SATAN – Life Sentence
Originating from Newcastle, England in 1980, Satan is one of the more notable acts in the NWOBHM movement. Their debut album "Court in the Act" from 1983 is often cited as one of the top 10 studio albums from that sub-genre. Inactive for quite a while (but still active with other bands like Blitzkrieg for vocalist Brian Ross and Skyclad for guitarist Steve Ramsey and bassist Graeme English), Satan reunited in 2004 for Wacken Open Air and with their original lineup in 2011 for the Keep It True festival. So here we are 30 years after their debut album and the quintet (rounded out with guitarist Russ Tippins and drummer Sean Taylor) return with a fresh studio record as if they haven’t lost a beat.
The 10 song "Life Sentence" album doesn’t start with this ominous piped in atmospheric intro- the twin spider web guitar harmonies and straightforward pounding drums instead signal "Time to Die", one that will roust the long time Satan followers into fervent chanting and clapping fits. "Twenty Five Twenty Five" features Brian’s confident, robust heavy metal pipes- charming with that British sensibility at hand to make the riffs that much more memorable. Expect a raw production more in line with their early 80’s days- which I thoroughly enjoy as you can feel the nuance of every snare hit, each bass pluck, and the simultaneous picking maneuvers from the Ramsey/ English team.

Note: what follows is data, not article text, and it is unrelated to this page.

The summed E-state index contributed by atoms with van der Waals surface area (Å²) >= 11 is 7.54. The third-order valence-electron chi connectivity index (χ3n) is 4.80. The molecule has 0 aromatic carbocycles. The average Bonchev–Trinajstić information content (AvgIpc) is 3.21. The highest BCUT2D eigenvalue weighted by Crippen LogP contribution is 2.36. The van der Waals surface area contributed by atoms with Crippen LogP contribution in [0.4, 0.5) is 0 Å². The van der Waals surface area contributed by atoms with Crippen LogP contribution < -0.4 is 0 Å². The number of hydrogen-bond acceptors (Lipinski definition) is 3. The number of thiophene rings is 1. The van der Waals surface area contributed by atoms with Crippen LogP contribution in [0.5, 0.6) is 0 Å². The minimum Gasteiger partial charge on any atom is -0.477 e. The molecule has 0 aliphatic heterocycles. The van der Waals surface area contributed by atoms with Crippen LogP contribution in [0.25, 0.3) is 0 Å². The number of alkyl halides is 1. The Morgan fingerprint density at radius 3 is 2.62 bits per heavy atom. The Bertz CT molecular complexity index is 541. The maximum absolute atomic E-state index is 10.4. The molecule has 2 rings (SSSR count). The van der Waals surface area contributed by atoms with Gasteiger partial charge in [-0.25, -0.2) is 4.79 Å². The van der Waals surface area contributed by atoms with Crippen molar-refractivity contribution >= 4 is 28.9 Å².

Satan’s sound just has this total go for it mentality, with faster songs like "Siege Mentality" and the driving "Testimony" riding gallantly next to the more complex efforts such as "Personal Demons" and the Iron Maiden-esque "Cenotaph". A danger exists that as musicians get older, they take in new influences and then incorporate them into their stock in trade style- diluting or tarnishing their cherished discography. In the case of "Life Sentence", Satan stick to those heavy trademarks that made "Court in the Act" a classic, and I think this could rival Attacker’s latest for one of the best traditional offerings of the year.
Let this not be a one and done studio album reunion. I’m delighted to see the genre get its just rewards, as "Life Sentence" captures all that I desire from this style.